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WOW! Photo, December 2002

Sand diver (Trichonotus marleyi)
Photo by Eugene Viljoen.

Eugene describes his encounter:

" This picture of a Sanddiver (Trichonotus) was taken recently at the Sodwana Shoot-Out Competition by me. I started attempting to capture this little very elusive and shy fellow on film 3 months ago. It has put me through many trials and tribulations, with many failed attempts. This species is impossible to spot as they dive into the sand faster than the eye can see and then only sometimes stick their little noses and faces out from their sand hide-out. So spotting them can only be done knowing where they live and then watching carefully for a dashing movement. Then they need to be found in the sand with torches and stalked very carefully! If you can get closer than 2 feet from this little fellow (you are very lucky if you can), you can attempt a shot. You need to anticipate the sea currents that throw up sand all the time and a very nervous little model, that will dart off in a flash and usually just before the critical moment of shutter release! You need to use dedicated macro lenses and in my case I used the 105 mm Nikkor lens with a 2 times teleconverter (therefor forfeiting autofocus with a 2-3 mm depth of field!), in order to get the close-up portrait shot. Your reward however is awesome as you stare into those amazingly beautiful eyes, with grid-iron gold irises, never captured on film before! To add to the challenge, I decided to see if I could possibly capture the Sand-diver image on film for the Sodwana Shoot-Out Challenge (limited film and limited time - competition format). This image is the result of the shoot-out! It did not impress the judges, but at least I had the satisfaction of capturing this species close-up on film for the first time, with its fantastic eyes, for all judges and competitors to see! ".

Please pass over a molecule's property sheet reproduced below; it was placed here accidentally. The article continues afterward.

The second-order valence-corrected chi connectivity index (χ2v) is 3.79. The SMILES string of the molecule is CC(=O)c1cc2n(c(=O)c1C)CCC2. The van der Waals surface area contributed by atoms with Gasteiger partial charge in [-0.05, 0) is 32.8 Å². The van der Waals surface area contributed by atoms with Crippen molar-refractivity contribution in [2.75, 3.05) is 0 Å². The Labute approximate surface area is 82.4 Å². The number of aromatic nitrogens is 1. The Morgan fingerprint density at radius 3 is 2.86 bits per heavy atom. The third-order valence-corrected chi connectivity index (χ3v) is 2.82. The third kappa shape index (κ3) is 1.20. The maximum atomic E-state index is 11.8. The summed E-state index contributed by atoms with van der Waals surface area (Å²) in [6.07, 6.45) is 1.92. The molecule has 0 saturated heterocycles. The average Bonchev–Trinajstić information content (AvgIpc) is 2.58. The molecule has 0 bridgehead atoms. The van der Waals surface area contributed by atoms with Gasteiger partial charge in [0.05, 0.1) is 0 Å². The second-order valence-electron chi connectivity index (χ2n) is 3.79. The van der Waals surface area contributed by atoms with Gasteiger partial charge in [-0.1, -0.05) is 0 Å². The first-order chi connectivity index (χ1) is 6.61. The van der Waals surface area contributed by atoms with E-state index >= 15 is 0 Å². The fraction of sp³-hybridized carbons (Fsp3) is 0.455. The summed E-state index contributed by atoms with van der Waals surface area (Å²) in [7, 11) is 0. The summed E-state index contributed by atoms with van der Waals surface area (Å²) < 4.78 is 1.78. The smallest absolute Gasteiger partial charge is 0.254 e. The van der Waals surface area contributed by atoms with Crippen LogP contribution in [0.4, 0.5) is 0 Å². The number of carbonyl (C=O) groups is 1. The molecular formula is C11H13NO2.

Well done Eugene; this photo shows what dedication to capturing unusual fishes on film can result in - superb images! Phil Heemstra gives us the following information on this fascinating group of elusive fishes:

The family Trichonotidae (sand divers) comprises a single genus, Trichonotus, with seven species. The elongate body and pointed head, with projecting lower jaw facilitate diving into the sand when these fish are frightened or pursued by a predator. We have apparently only one species, Trichonotus marleyi (Smith, 1936) in our area. The collector, H.W. Bell-Marley, described the fish as "Above amber, studded with turquoise blue and red dots. The lower surface faint rosy. Anal [fin] and ventrals [pelvic fins] with numerous dark red dots. Eye with about 20 golden lines, umbrous red above".

Eugene Viljoen’s amazing photos show the intricate appendages from the umbralacrum over the pupil. A similar but more simple umbralacrum is also present in the eyes of some flatheads (Family Platycephalidae). They also live in shallow sandy areas, where bright sunlight makes an environment of high albedo. As the sunlight intensifies, the appendages of the umbralacrum expand to reduce the light entering the eye. A similar pupillary adaptation is also seen in camels and llamas, which live in bright, sandy desert habitats.

Eugene’s photos also show the excellent camouflage of the silvery and amber blotches on the head, which match the quartz and calcareous sand grains of these benthic fishes. Sand divers occur singly or in small groups, hovering near the bottom where they feed on zooplankton. Males are larger and more colourful than females; they have higher fins than the females, and the first two dorsal fin rays of adult males of T. marleyi are greatly elongated. Males are usually accompanied by a harem of several females, which they impress by erecting their fins in courtship displays. The size disparity and harem reproductive mode imply that sand divers are another of the many hermaphroditic fish families that are associated with coral reefs.

Many thanks Eugene, for sharing your WOW! PHOTO.

Eugene sent us two more pictures of these fascinating fish:


All text, images and photographs copyright © 2000, 2001, 2002, 2003, 2004, 2005 & 2006
South African Institute for Aquatic Biodiversity or the respective photographer. All Rights Reserved.
Last update: November 7, 2006